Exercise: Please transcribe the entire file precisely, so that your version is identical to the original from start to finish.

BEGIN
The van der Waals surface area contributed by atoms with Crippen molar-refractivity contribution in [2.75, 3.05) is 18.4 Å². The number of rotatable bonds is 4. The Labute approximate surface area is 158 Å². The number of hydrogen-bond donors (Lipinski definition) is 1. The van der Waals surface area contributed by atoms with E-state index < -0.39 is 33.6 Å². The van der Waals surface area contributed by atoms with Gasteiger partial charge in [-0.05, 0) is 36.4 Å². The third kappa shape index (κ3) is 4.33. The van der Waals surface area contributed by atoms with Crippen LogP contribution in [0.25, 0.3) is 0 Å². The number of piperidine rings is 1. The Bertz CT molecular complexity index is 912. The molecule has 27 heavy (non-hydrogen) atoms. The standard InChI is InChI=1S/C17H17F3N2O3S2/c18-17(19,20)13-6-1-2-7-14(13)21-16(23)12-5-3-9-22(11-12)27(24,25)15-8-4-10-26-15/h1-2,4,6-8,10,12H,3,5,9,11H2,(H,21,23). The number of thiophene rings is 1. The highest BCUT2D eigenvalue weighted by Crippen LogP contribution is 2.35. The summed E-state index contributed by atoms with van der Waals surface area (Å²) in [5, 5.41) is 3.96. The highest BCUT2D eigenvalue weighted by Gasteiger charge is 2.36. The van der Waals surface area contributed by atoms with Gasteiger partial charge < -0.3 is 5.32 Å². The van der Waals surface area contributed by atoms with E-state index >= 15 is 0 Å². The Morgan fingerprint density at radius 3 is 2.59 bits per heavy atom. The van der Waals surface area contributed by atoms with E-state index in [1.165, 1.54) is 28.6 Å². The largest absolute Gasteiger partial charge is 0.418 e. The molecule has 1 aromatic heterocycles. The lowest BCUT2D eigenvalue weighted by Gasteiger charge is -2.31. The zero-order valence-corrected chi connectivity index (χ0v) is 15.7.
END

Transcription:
The van der Waals surface area contributed by atoms with Crippen molar-refractivity contribution in [2.75, 3.05) is 18.4 Å². The number of rotatable bonds is 4. The Labute approximate surface area is 158 Å². The number of hydrogen-bond donors (Lipinski definition) is 1. The van der Waals surface area contributed by atoms with E-state index < -0.39 is 33.6 Å². The van der Waals surface area contributed by atoms with Gasteiger partial charge in [-0.05, 0) is 36.4 Å². The third kappa shape index (κ3) is 4.33. The van der Waals surface area contributed by atoms with Crippen LogP contribution in [0.25, 0.3) is 0 Å². The number of piperidine rings is 1. The Bertz CT molecular complexity index is 912. The molecule has 27 heavy (non-hydrogen) atoms. The standard InChI is InChI=1S/C17H17F3N2O3S2/c18-17(19,20)13-6-1-2-7-14(13)21-16(23)12-5-3-9-22(11-12)27(24,25)15-8-4-10-26-15/h1-2,4,6-8,10,12H,3,5,9,11H2,(H,21,23). The number of thiophene rings is 1. The highest BCUT2D eigenvalue weighted by Crippen LogP contribution is 2.35. The summed E-state index contributed by atoms with van der Waals surface area (Å²) in [5, 5.41) is 3.96. The highest BCUT2D eigenvalue weighted by Gasteiger charge is 2.36. The van der Waals surface area contributed by atoms with Gasteiger partial charge < -0.3 is 5.32 Å². The van der Waals surface area contributed by atoms with E-state index >= 15 is 0 Å². The Morgan fingerprint density at radius 3 is 2.59 bits per heavy atom. The van der Waals surface area contributed by atoms with E-state index in [1.165, 1.54) is 28.6 Å². The largest absolute Gasteiger partial charge is 0.418 e. The molecule has 1 aromatic heterocycles. The lowest BCUT2D eigenvalue weighted by Gasteiger charge is -2.31. The zero-order valence-corrected chi connectivity index (χ0v) is 15.7.